Mara Klein grew up with a father who loved photography and travel. Even now, on walks together, the Berlin-based photographer and her father will sometimes spot the same picture-worthy image. Klein applies this practice to her work, which reflects her talent for capturing small, wonder-filled moments of everyday life. For her “Holy Land(s)” series, she traveled to Israel, where she took this photo on an early morning walk through the Negev Desert.—Katie Daniels
In October 2019, I revisited Israel and the places that I’d discovered on my first trip there in 2011. I traveled to the olive groves of northern Israel, gazed at the vastness of the Mediterranean Sea, and wandered in the Negev Desert. There is an energy to these areas that speaks to a different concept of time. In recent years, I’ve traveled to quite a few deserts and have noticed that time feels very different there. I am conscious of the changing landscape and the cycles of life and death taking place there. I am able to zoom out of my own orbit and touch upon something much older, much more universal.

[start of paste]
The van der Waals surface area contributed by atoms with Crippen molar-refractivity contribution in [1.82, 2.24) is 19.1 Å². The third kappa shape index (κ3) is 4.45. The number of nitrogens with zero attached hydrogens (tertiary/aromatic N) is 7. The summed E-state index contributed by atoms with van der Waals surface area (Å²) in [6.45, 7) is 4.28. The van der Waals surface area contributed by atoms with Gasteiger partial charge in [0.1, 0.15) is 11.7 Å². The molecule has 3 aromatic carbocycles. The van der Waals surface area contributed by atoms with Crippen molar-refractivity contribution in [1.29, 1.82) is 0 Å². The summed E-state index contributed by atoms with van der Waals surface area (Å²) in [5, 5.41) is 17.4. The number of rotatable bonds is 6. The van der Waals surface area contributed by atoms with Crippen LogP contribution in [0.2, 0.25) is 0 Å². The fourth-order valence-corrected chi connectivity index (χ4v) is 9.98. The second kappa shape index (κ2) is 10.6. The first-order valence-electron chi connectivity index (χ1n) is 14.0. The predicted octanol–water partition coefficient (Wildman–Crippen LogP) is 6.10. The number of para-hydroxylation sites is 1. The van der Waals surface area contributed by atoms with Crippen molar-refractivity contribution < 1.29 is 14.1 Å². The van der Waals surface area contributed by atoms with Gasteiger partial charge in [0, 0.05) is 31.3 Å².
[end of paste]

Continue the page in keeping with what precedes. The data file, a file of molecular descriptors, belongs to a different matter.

In recent years, I’ve become drawn to more atmospheric photography that speaks to feelings and sensations. I’ve come to embrace the not-knowing: instead of planning what I am looking for in a picture or a story, I let the images unfold before me. This photo was taken during a meditation retreat in the desert town of Mitzpe Ramon. We had gotten up early in the morning, in silence, to go for a day-long walk through the Makhtesh Ramon, a nearby crater. That morning, there was a lot of fog. As we approached a cliff, the sun was coming up, piercing through the haze and casting an eerie light. The people in the distance were barely visible, engulfed in the thick mist, with this vast unknown just beyond the cliff. It was such a powerful moment of feeling completely time- and space-less. Nature has this power to pull us back into another, vaster timescale that reminds us to stop and wonder at what’s around us. There’s wisdom to be found in revisiting places.
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